Politico’s Manu Raju and Seung Min Kim: “Senate Remains At An Impasse” Senate leaders remained stuck Sunday over federal funding levels and the length of an increase to the national borrowing limit as they struggled to cut a last-ditch deal to reopen the government and avert the first-ever U.S. debt default. With the government shutdown approaching its third week and the country poised to exhaust its borrowing authority Thursday, Senate Majority Leader Harry Reid and Minority Leader Mitch McConnell were still trying to hammer out a potential deal. But as of Sunday afternoon, significant hurdles remained, and McConnell slammed Democratic leaders for rebuffing a proposal by Sen. Susan Collins (R-Maine) to end the impasse. LINK

DEBT CEILING
Bloomberg’s Jesse Hamilton: “JPMorgan’s Dimon Joins Jain Warning U.S. Against Default” Lawmakers shouldn’t risk a default on U.S. debt because the impact would be devastating and the full extent of the damage isn’t knowable in advance, said the heads of JPMorgan Chase & Co. (JPM) and Deutsche Bank AG. “The United States cannot default and, in my opinion, will not default,” JPMorgan Chief Executive Officer Jamie Dimon said today during a panel discussion at a financial industry conference in Washington. LINK

The Washington Times’ Stephen Dinan and Tom Howell Jr. : “Stock markets, global economists on edge with zero hour approaching” Congress spent the weekend insisting that it will reach a deal to raise the federal government’s borrowing limit by Thursday but making scant progress even as all sides tried to reassure itchy financial markets ahead of the stock market opening Monday. Most of the action Saturday and Sunday was negative: Republican senators filibustered Senate Democrats’ proposal for a 15-month debt-ceiling holiday, and those Democrats in turn said they couldn’t accept Republicans’ compromise to reopen the government and extend the debt limit while making minimal changes to Obamacare. LINK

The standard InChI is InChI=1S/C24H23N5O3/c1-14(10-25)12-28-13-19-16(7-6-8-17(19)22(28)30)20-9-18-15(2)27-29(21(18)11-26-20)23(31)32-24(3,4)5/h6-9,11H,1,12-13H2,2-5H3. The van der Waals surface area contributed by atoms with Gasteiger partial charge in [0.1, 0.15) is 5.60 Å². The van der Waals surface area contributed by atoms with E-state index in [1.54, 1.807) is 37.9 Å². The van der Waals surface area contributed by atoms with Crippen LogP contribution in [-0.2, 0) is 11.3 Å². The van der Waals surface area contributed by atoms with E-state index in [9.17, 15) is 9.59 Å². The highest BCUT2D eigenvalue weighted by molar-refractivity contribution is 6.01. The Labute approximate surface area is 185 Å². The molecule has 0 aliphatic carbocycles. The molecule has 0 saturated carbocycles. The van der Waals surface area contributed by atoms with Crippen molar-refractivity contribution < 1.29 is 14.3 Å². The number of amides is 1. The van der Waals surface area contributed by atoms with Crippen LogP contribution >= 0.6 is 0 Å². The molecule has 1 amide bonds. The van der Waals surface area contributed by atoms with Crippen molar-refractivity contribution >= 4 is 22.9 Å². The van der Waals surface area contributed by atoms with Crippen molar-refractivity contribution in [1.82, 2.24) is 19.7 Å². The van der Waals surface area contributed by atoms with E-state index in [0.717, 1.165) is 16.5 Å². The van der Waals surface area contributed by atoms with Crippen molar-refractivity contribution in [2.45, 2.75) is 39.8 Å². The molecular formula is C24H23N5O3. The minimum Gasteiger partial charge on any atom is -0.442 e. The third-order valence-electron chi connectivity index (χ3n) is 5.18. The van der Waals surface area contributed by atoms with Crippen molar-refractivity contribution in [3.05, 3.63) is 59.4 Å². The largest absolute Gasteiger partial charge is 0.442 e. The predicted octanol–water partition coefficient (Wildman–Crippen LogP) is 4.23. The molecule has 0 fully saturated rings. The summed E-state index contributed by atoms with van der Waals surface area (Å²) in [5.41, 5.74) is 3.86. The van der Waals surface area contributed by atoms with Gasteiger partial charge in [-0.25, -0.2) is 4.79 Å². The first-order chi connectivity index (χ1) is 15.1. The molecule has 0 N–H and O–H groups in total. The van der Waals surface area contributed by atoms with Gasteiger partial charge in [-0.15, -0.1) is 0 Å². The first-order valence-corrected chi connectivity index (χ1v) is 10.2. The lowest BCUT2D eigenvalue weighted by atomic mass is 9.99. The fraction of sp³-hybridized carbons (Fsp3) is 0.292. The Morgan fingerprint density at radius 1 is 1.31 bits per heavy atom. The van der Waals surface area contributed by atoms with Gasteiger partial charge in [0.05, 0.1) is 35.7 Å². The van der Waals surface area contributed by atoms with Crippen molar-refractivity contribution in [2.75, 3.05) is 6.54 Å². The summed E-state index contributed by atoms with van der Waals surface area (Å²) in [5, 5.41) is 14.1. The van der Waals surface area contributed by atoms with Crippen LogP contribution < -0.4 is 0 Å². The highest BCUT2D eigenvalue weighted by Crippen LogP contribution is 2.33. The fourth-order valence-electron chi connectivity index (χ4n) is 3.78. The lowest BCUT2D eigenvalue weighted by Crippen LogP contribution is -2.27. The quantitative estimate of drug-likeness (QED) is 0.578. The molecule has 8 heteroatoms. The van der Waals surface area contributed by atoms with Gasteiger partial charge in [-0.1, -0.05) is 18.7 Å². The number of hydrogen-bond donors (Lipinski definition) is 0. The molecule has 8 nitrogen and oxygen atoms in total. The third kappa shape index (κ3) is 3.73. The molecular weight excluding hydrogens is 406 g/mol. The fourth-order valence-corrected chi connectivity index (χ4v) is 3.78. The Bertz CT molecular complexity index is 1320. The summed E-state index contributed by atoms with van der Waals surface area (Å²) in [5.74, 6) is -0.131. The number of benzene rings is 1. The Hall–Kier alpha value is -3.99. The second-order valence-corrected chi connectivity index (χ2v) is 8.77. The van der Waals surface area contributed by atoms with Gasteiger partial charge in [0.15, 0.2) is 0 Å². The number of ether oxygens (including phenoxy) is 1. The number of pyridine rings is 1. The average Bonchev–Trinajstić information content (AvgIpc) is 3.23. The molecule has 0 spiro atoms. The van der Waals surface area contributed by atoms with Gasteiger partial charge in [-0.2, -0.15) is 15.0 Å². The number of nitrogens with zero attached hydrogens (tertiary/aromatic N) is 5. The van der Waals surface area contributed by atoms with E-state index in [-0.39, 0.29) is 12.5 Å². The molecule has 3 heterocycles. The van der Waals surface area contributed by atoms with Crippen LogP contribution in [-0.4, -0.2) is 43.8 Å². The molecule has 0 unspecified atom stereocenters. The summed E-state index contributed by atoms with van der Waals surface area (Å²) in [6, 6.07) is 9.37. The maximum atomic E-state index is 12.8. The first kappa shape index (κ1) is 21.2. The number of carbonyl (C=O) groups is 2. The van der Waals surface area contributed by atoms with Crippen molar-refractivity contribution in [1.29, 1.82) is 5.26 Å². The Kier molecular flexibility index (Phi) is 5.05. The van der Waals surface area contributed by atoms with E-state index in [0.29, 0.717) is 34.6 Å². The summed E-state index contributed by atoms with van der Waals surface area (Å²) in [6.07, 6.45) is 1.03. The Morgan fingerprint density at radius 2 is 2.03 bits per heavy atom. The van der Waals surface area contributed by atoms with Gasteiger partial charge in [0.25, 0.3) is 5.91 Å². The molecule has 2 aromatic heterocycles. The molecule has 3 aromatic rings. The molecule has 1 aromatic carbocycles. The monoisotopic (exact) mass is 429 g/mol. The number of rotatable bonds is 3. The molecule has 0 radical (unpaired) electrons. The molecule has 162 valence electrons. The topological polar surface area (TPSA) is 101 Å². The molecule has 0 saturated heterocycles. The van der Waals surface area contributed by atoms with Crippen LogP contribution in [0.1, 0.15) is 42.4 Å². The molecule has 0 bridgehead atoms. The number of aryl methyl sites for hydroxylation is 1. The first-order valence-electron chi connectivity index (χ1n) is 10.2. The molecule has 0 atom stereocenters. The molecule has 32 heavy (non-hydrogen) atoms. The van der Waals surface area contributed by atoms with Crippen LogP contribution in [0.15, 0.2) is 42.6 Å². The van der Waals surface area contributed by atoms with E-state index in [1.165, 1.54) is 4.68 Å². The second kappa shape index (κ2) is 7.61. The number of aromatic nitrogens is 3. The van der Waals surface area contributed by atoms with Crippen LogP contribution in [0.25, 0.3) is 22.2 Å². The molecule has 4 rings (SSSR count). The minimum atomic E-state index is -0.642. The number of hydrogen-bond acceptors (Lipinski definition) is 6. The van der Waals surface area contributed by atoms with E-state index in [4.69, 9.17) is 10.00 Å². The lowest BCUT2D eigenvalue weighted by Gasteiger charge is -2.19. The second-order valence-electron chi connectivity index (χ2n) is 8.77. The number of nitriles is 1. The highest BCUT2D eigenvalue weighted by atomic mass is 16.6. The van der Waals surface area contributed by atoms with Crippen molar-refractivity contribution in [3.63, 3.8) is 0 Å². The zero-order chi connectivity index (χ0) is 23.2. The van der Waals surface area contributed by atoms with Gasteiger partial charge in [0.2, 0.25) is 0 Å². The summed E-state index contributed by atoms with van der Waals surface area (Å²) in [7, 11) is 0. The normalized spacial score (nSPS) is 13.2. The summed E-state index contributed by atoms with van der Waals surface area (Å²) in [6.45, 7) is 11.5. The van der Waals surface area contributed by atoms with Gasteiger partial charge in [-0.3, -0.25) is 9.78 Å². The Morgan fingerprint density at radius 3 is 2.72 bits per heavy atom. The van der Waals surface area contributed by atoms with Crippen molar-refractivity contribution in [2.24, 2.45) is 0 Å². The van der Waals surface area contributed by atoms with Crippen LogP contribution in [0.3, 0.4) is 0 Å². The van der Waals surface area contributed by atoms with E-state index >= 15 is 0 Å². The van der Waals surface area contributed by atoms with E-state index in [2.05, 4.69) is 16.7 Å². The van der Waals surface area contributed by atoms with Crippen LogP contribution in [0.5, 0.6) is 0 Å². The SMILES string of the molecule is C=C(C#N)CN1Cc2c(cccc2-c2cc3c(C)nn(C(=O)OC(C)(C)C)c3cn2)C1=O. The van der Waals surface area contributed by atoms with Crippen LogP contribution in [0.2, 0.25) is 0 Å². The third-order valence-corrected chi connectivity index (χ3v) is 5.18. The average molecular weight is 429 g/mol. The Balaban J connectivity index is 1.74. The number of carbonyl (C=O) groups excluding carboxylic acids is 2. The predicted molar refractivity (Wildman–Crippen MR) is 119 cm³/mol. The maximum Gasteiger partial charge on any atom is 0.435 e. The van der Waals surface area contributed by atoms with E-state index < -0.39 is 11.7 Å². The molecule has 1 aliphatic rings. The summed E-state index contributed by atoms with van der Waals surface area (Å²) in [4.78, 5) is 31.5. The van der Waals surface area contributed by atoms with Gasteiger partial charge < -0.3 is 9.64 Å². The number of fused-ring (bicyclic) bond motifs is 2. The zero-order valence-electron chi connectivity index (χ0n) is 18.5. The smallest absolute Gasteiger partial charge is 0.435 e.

BUDGET
The Wall Street Journal’s Janet Hook: “Senate Democrats Press New Front in Budget Battle” Senate leaders attempting to avoid a U.S. debt default remained at loggerheads Sunday and escalated the standoff by reopening the contentious issue of automatic spending cuts, damping hopes that some of Congress’s most canny negotiators would break the impasse. As the search for a way to end the partial federal shutdown and avoid a debt crisis shifted to the Senate, Democrats made plain that one of their top priorities was to diminish the next round of across-the-board spending cuts, known as the sequester, due to take effect early next year. LINK

OTHER
USA Today’s Richard Wolf: “Court to decide if race preference bans hurt diversity” To hear Michigan Attorney General Bill Schuette explain it, what could be wrong with a state constitutional amendment that “shall not discriminate against, or grant preferential treatment to, any individual or group on the basis of race, sex, color, ethnicity, or national origin?” Just about everything, says Mark Rosenbaum of the American Civil Liberties Union and a host of civil rights groups. “While that makes a good bumper sticker … it’s not the truth,” Rosenbaum says. “Instead of healing the nation’s wounds, it’s actually opening those wounds.” LINK

BOOKMARKS